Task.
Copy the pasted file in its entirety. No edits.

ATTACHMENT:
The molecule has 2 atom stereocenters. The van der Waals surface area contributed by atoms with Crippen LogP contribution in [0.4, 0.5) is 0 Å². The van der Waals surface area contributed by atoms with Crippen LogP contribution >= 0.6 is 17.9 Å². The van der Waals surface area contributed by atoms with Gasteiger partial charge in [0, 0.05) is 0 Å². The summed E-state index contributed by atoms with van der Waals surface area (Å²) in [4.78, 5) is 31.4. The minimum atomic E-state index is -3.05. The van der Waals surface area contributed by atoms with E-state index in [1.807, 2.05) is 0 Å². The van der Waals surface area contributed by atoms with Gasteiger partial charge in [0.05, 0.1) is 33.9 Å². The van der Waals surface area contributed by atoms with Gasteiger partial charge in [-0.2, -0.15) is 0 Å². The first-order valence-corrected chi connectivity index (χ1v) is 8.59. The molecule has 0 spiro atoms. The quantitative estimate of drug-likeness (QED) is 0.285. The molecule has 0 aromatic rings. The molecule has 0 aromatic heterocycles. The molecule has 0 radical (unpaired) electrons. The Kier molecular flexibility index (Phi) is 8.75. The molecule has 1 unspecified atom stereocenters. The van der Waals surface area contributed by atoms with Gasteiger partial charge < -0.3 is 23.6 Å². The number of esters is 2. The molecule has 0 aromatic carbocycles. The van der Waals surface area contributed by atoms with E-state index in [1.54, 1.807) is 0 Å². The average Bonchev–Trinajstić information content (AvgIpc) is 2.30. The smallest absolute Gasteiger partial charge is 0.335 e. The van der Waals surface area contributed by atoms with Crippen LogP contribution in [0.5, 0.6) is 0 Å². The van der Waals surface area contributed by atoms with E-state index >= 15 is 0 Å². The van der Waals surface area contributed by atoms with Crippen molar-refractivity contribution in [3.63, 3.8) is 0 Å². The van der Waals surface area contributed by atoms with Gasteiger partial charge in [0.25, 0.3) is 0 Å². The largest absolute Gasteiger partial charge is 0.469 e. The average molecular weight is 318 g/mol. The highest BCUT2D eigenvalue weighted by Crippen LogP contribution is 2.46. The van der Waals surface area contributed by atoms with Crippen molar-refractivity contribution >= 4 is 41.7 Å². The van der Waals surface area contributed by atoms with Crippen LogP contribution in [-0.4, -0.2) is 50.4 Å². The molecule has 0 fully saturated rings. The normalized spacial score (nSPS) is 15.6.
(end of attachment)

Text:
The molecule has 2 atom stereocenters. The van der Waals surface area contributed by atoms with Crippen LogP contribution in [0.4, 0.5) is 0 Å². The van der Waals surface area contributed by atoms with Crippen LogP contribution >= 0.6 is 17.9 Å². The van der Waals surface area contributed by atoms with Gasteiger partial charge in [0, 0.05) is 0 Å². The summed E-state index contributed by atoms with van der Waals surface area (Å²) in [4.78, 5) is 31.4. The minimum atomic E-state index is -3.05. The van der Waals surface area contributed by atoms with E-state index in [1.807, 2.05) is 0 Å². The van der Waals surface area contributed by atoms with Gasteiger partial charge in [0.05, 0.1) is 33.9 Å². The van der Waals surface area contributed by atoms with Gasteiger partial charge in [-0.2, -0.15) is 0 Å². The first-order valence-corrected chi connectivity index (χ1v) is 8.59. The molecule has 0 spiro atoms. The quantitative estimate of drug-likeness (QED) is 0.285. The molecule has 0 aromatic rings. The molecule has 0 aromatic heterocycles. The molecule has 0 radical (unpaired) electrons. The Kier molecular flexibility index (Phi) is 8.75. The molecule has 1 unspecified atom stereocenters. The van der Waals surface area contributed by atoms with Gasteiger partial charge < -0.3 is 23.6 Å². The number of esters is 2. The molecule has 0 aromatic carbocycles. The van der Waals surface area contributed by atoms with E-state index in [1.54, 1.807) is 0 Å². The average Bonchev–Trinajstić information content (AvgIpc) is 2.30. The smallest absolute Gasteiger partial charge is 0.335 e. The van der Waals surface area contributed by atoms with Crippen LogP contribution in [0.5, 0.6) is 0 Å². The van der Waals surface area contributed by atoms with E-state index >= 15 is 0 Å². The van der Waals surface area contributed by atoms with Crippen molar-refractivity contribution in [3.63, 3.8) is 0 Å². The van der Waals surface area contributed by atoms with Gasteiger partial charge in [0.25, 0.3) is 0 Å². The largest absolute Gasteiger partial charge is 0.469 e. The average molecular weight is 318 g/mol. The highest BCUT2D eigenvalue weighted by Crippen LogP contribution is 2.46. The van der Waals surface area contributed by atoms with Crippen molar-refractivity contribution >= 4 is 41.7 Å². The van der Waals surface area contributed by atoms with Crippen LogP contribution in [-0.4, -0.2) is 50.4 Å². The molecule has 0 fully saturated rings. The normalized spacial score (nSPS) is 15.6.